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  • CAP UCLA presents

    Sat, Jan 20, 2018 | The Theatre at Ace Hotel

    Gabriel Kahane 8980: Book of Travelers

    Photo by Daniel Fish

  • East Side, West Side, All Around LA Welcome to the Center for the Art of Performance The Center for the Art of Performance is not a place. It’s more of a state of mind that embraces experimentation, encourages a culture of the curious, champions disruptors and dreamers and supports the commitment and courage of artists. We promote rigor, craft and excellence in all facets of the performing arts.

    2017–18 SEASON VENUES

    Royce Hall, UCLA The Theatre at Ace Hotel

    Freud Playhouse, UCLA Little Theater, UCLA Will Rogers State Historic Park

    UCLA’s Center for the Art of Performance (CAP UCLA) is dedicated to the advancement of the contemporary performing arts in all disciplines—dance, music, spoken word and theater—as well as emerging digital, collaborative and cross-platforms utilized by today’s leading artists. Part of UCLA’s School of the Arts and Architecture, CAP UCLA curates and facilitates direct exposure to contemporary performance from around the globe, supporting artists who are creating extraordinary works of art and fostering a vibrant learning community both on and off the UCLA campus. The organization invests in the creative process by providing artists with financial backing and time to experiment and expand their practices through strategic partnerships, residencies and collaborations. As an influential voice within the local, national, and global arts community, CAP UCLA serves to connect audiences across generations in order to galvinize a living archive of our culture. #CAPUCLA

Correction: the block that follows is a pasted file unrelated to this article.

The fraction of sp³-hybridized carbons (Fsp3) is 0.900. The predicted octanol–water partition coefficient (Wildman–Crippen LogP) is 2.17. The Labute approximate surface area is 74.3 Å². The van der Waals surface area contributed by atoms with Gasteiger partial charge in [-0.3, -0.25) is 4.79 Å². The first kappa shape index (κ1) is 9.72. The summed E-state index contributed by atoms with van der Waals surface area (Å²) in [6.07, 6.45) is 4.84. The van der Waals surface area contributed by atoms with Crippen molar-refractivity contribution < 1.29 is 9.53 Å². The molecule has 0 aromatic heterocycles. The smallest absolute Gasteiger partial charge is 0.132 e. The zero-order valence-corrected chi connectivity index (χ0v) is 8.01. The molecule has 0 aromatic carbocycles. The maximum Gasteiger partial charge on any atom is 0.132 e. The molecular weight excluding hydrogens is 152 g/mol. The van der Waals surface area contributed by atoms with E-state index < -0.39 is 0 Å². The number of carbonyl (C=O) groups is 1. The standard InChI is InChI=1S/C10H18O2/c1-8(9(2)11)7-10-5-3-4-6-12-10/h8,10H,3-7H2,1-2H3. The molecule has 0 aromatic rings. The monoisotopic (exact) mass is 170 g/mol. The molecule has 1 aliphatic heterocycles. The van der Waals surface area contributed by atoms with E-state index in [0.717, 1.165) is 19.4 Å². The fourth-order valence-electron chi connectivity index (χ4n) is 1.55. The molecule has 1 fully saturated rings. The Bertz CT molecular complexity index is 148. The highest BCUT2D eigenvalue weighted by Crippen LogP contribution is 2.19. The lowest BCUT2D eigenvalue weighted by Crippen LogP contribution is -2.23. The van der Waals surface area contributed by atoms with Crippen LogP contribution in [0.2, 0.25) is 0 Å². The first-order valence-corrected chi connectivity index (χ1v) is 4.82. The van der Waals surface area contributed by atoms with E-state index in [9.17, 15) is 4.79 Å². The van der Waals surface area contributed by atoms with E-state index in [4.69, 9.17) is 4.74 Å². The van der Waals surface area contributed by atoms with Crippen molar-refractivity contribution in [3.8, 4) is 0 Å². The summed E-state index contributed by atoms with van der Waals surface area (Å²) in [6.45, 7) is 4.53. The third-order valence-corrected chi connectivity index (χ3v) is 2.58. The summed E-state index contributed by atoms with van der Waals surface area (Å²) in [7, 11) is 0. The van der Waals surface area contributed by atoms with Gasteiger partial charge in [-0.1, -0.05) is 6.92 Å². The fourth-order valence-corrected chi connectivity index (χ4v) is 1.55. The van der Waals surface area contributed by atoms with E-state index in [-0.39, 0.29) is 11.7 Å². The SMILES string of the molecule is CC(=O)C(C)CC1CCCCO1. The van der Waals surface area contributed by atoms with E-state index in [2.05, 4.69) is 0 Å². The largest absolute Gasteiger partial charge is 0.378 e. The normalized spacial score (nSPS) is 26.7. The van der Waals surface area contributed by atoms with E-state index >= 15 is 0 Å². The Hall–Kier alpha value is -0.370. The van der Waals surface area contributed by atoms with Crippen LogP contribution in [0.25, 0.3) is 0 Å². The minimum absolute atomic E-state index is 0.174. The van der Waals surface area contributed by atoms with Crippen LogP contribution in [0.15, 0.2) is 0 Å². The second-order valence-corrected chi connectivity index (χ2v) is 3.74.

8980: Book of Travelers

    Composed & Performed by Gabriel Kahane Directed by Daniel Fish

    Set & Video Design: Jim Findlay Lighting Design: Mark Barton Videography: Tamara Ober, Jim Findlay, Daniel Fish & Julia Frey Sound Engineer: Dave Sinko

    Nunally Kersh, Producer Mary-Susan Gregson, Stage Manager Jordan Fein, Associate Director Robert Henderson, Lighting Supervisor & Production Manager Julia Frey, Associate Video Designer

    Sat, Jan 20 at 8pm The Theatre at Ace Hotel

    Running time: Approx. 70 mins. | No intermission

    Funds provided by the Ginny Mancini Endowment for

    Vocal Performance.

    These performances are dedicated to the memory of Michael Friedman (1975 - 2017): friend, mentor, listener, traveler. —GK

    Center for the Art of Performance presents

  • Commissioned by BAM for the 2017 Next Wave Festival.

    Leadership support provided by Linda & Stuart Nelson.

    8980: Book of Travelers was also made possible through the generous support of William Cooney & Ruth Eliel, The Jerry & Terri Kohl Family Foundation, The Kend Family Fund, Ted & Mary Jo Shen, the Jim Joseph Foundation, Simon Yates and Rudolph & Peekie Schaefer.

    Special thanks to Kristy Edmunds and the terrific staff of CAP UCLA.

    Profound thanks to Seth Bockley, Henry Stram, Blake Mills, Tony Berg, Joseph Lorge, Martha & Jeffrey & Annie Kahane, Emma Tepfer, Roscoe Greebleton Jones III and Marc Atkinson.

    Many thanks to St. Ann’s Warehouse and MASS MoCA for invaluable development support.